ICEL, the emergency lighting arm of the Lighting Industry Federation (LIF), stress that all relevant emergency lighting regulations, and the standards that support them, should be complied with to ensure the safety of buildings and their occupants – there are no short cuts. Although commercial buildings cover many different businesses and types of operation, they all have one thing in common – they all contain people. Legislation dictates that they must be safe at all times and as such, all commercial and industrial buildings will need emergency lighting schemes that are fit for purpose in protecting them and their occupants if an emergency occurs.
It is vital that a risk assessment of the premises, that has been carried out by a competent person on behalf of the owner/occupier, is supplied to the lighting designer prior to undertaking the design of an emergency lighting scheme. This document should clearly identify any anticipated risks from activities planned to take place in the premises.
Accurate plans of the premises should also be provided that clearly show the layout of points of specific risk, which may include staircases, lifts, changes of level and any fire fighting or first aid equipment. Some buildings have moveable partition walls which can be a cause of concern for scheme designers if the specified lighting levels, or emergency evacuation routes, are adversely affected by the moving of such partitions. Therefore, care must be taken to ensure that exit route signs are suitable and are fully visible at all times.
In addition, extra emergency lighting provision may have to be made to ensure that the premises concerned meets the requirements of the Disabilities Discrimination Act (DDA) and allows for the safe shutdown of any equipment installed.
Building Regulations require that systems comply with BS 5266-1, the code of practice for emergency lighting. The design guidance document, BS 5266 Part 10: 2008, provides guidance on the method of assessing the requirements for emergency lighting to high risk areas, with recommendations for a number of selective examples. These include kitchens, plant rooms and first aid rooms etc. ICEL’s 1006 document could also be consulted to establish the types of risks that may be encountered in many premises – included in this is a model risk assessment plan.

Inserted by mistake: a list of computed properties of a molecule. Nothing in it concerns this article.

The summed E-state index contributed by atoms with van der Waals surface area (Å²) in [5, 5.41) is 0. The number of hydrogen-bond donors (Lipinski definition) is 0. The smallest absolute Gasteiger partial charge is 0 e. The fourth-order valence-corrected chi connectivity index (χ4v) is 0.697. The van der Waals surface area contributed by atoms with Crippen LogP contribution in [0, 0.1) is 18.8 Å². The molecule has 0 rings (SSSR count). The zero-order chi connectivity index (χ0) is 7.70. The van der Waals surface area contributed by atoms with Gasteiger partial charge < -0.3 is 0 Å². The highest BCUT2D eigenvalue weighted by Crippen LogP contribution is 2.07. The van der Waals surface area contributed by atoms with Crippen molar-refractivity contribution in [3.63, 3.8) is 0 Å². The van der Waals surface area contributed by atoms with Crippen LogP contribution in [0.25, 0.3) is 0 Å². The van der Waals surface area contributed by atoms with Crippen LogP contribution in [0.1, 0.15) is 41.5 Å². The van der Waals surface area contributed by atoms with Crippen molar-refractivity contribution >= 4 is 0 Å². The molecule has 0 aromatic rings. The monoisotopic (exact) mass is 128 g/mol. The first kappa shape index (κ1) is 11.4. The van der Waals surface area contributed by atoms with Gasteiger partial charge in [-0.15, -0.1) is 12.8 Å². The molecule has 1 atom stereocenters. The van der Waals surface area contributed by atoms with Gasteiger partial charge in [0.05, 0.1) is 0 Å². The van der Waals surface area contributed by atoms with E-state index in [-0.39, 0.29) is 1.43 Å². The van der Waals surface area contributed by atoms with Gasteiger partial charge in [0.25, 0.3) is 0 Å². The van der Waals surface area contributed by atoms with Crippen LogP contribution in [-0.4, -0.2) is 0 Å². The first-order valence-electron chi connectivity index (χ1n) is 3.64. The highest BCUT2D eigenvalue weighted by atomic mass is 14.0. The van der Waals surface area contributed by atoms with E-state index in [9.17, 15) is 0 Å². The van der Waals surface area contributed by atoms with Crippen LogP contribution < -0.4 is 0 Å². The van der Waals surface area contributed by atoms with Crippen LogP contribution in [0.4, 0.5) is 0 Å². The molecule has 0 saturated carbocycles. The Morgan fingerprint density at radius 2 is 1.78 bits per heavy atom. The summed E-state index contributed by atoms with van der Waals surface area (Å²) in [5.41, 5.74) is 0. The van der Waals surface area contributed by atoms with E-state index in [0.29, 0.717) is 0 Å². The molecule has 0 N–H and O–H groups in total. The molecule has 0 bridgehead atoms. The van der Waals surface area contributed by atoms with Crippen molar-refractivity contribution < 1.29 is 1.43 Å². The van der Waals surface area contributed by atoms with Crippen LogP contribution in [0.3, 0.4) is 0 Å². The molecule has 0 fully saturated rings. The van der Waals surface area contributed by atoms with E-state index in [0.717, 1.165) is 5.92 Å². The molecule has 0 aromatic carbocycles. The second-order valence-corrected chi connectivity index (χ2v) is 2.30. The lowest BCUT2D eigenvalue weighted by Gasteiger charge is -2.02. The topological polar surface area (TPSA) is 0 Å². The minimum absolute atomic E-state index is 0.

European standard EN 1838, which covers minimum emergency lighting design requirements for workplace applications, should also be consulted. Compliance with this standard will help to ensure that the minimum emergency lighting levels within the building concerned are met, and that all emergency luminaire and exit signs are correctly placed and are fully compliant.
To ensure that the emergency luminaires and exit signs themselves also comply, products from ICEL registered companies, or companies that have had their products third party tested and approved to EN 60598.2.22, should be considered for use. This will help to ensure that the performance and life expectancy of the emergency lighting scheme is maintained.
No quick fix
ICEL claim that, for the safety of buildings and their occupants, all relevant emergency lighting regulations, and the standards that support them, should be complied with. There are no short cuts or cheap solutions to successfully providing a cost effective and well designed emergency lighting solution. A well designed and compliant emergency lighting installation provides lighting of a suitable quality and quantity if a mains power failure or other emergency evacuation situation occurs.
It will also bring peace of mind to all involved that the scheme concerned is fit for purpose in protecting the building and its occupants. Non-compliant emergency lighting systems may not do this, and if anything goes wrong, designers, building owners, facilities managers and responsible persons may find themselves in the unenviable position of being prosecuted for non-compliance with the regulations.
Therefore, initial scheme design, as well as regular risk assessments carried out in the premises concerned, are even more crucial today than they used to be. All those involved are responsible if the emergency lighting installation is not fit for purpose. The same is true if poor maintenance causes the emergency lighting luminaires to fail to provide the correct lighting levels required for the safety of the building’s occupants. Be safe, not sorry – ensure that your emergency lighting is compliant and fit for purpose.